Directions: Read the
story below and then complete the Venn Diagram comparing how
things are the same or different at the Steen's Syrup Company.
1910, Charley Sidney Steen, Sr. and Elizabeth Bernard Steen
founded the C. S. Steen Syrup Mill. The purchase of a small
mill was made through a local hardware store. At that time, this
mule drawn mill could produce a couple barrels of syrup a day.
Each Steen syrup batch starts with one popular Louisiana
agriculture crop called sugar cane. Although some things have
changed, one thing hasn’t. Since the plantation days, sugar cane
crops are still planted the same way. It is hand laid into the
soil. The seed cane is covered and allowed to grow. Fifteen
months later. the crop will be harvested.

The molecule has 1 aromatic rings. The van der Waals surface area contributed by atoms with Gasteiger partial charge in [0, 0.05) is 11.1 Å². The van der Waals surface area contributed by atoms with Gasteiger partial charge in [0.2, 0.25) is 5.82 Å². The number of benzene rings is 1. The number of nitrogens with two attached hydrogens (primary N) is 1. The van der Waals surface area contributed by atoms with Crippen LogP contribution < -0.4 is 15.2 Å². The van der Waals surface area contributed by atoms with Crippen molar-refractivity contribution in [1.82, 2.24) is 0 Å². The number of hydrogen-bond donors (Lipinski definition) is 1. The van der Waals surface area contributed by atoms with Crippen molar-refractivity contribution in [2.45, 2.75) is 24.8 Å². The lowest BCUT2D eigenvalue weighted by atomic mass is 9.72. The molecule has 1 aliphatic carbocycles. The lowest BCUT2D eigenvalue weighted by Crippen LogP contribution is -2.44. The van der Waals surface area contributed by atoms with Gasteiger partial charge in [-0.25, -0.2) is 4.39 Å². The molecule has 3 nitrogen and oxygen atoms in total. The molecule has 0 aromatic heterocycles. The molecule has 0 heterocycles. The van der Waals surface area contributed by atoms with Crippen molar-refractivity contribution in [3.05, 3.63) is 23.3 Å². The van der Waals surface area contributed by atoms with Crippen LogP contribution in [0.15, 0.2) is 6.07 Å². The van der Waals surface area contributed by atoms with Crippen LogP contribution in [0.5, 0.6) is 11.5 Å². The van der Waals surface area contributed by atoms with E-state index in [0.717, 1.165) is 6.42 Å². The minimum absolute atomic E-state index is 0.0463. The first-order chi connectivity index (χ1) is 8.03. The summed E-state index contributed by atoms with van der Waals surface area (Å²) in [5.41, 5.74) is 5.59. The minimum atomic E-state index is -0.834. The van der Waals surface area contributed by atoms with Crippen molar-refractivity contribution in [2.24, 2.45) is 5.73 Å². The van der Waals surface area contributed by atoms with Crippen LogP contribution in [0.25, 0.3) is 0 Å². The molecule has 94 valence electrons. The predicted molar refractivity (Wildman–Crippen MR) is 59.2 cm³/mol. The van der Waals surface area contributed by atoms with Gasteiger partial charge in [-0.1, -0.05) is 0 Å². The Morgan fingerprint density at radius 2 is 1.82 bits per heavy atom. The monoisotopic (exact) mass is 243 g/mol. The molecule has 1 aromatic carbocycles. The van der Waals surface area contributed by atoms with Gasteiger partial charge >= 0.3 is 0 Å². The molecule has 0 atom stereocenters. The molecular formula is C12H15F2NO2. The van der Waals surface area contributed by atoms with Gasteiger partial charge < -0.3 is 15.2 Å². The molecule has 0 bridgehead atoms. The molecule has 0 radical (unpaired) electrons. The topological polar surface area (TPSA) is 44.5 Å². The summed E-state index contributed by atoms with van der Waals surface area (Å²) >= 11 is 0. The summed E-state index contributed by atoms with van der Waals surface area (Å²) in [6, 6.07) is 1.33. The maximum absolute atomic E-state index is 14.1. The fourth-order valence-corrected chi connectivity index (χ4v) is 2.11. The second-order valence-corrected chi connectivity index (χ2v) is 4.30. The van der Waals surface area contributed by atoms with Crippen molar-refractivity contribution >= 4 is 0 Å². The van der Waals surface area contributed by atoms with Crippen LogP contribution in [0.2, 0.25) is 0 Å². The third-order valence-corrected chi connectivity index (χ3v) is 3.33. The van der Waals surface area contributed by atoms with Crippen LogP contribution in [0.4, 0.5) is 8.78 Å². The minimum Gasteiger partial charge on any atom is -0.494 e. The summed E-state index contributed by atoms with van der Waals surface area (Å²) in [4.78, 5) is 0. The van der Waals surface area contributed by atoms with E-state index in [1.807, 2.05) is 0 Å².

In earlier years, farmers search for people to hand cut and
strip the sugarcane for delivery to the C. S. Steen Syrup Mill.
Now mechanical cutters are used. Once the crop is harvested, it
is taken to the mill. The average "Syrup Making Season" runs
from middle of October through Christmas.
As the first of its kind in the world, this cane cleaning plant
took sugar cane and removed the leaves and dirt. The leaves and
dirt are burned and the ashes are returned to the fields, while
the sugar cane would go to the mill to be processed.
Today, mechanized equipment cut sugar cane, strips it of its
leaves and loads it on to hydraulic dump carts which tractor It
is then bought or purchased by consumers and brought home.
While being processed at the C. S. Steen Syrup Mill, kettles of
pure sugar cane juice are evaporated into cane syrup and it is
cooked until it looks and tastes just right. Five
generations later, the mill still uses the original recipe and
steam equipment continues to make “100% pure cane syrup” over an